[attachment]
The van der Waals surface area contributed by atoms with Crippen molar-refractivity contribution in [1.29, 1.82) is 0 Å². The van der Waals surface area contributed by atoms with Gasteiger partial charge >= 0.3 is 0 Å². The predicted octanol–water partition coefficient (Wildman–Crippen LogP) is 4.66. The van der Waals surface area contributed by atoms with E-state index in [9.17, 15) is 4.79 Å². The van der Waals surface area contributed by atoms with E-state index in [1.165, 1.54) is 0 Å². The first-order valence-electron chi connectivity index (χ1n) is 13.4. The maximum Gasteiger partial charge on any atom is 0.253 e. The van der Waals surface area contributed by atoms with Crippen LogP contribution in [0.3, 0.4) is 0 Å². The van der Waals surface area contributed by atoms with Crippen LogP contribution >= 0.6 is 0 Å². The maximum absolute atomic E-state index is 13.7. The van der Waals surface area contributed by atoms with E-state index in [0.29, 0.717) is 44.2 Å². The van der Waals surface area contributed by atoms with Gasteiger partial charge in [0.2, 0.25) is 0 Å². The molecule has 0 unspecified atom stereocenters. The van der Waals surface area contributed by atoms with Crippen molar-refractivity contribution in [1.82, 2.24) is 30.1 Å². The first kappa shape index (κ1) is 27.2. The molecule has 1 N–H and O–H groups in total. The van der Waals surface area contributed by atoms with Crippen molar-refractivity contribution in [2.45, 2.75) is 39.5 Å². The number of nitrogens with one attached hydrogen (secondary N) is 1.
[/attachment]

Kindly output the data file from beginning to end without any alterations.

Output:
The van der Waals surface area contributed by atoms with Crippen molar-refractivity contribution in [1.29, 1.82) is 0 Å². The van der Waals surface area contributed by atoms with Gasteiger partial charge >= 0.3 is 0 Å². The predicted octanol–water partition coefficient (Wildman–Crippen LogP) is 4.66. The van der Waals surface area contributed by atoms with E-state index in [9.17, 15) is 4.79 Å². The van der Waals surface area contributed by atoms with E-state index in [1.165, 1.54) is 0 Å². The first-order valence-electron chi connectivity index (χ1n) is 13.4. The maximum Gasteiger partial charge on any atom is 0.253 e. The van der Waals surface area contributed by atoms with Crippen LogP contribution in [0.3, 0.4) is 0 Å². The van der Waals surface area contributed by atoms with Crippen LogP contribution >= 0.6 is 0 Å². The maximum absolute atomic E-state index is 13.7. The van der Waals surface area contributed by atoms with E-state index in [0.29, 0.717) is 44.2 Å². The van der Waals surface area contributed by atoms with Gasteiger partial charge in [0.2, 0.25) is 0 Å². The molecule has 0 unspecified atom stereocenters. The van der Waals surface area contributed by atoms with Crippen molar-refractivity contribution in [1.82, 2.24) is 30.1 Å². The first kappa shape index (κ1) is 27.2. The molecule has 1 N–H and O–H groups in total. The van der Waals surface area contributed by atoms with Crippen molar-refractivity contribution in [2.45, 2.75) is 39.5 Å². The number of nitrogens with one attached hydrogen (secondary N) is 1.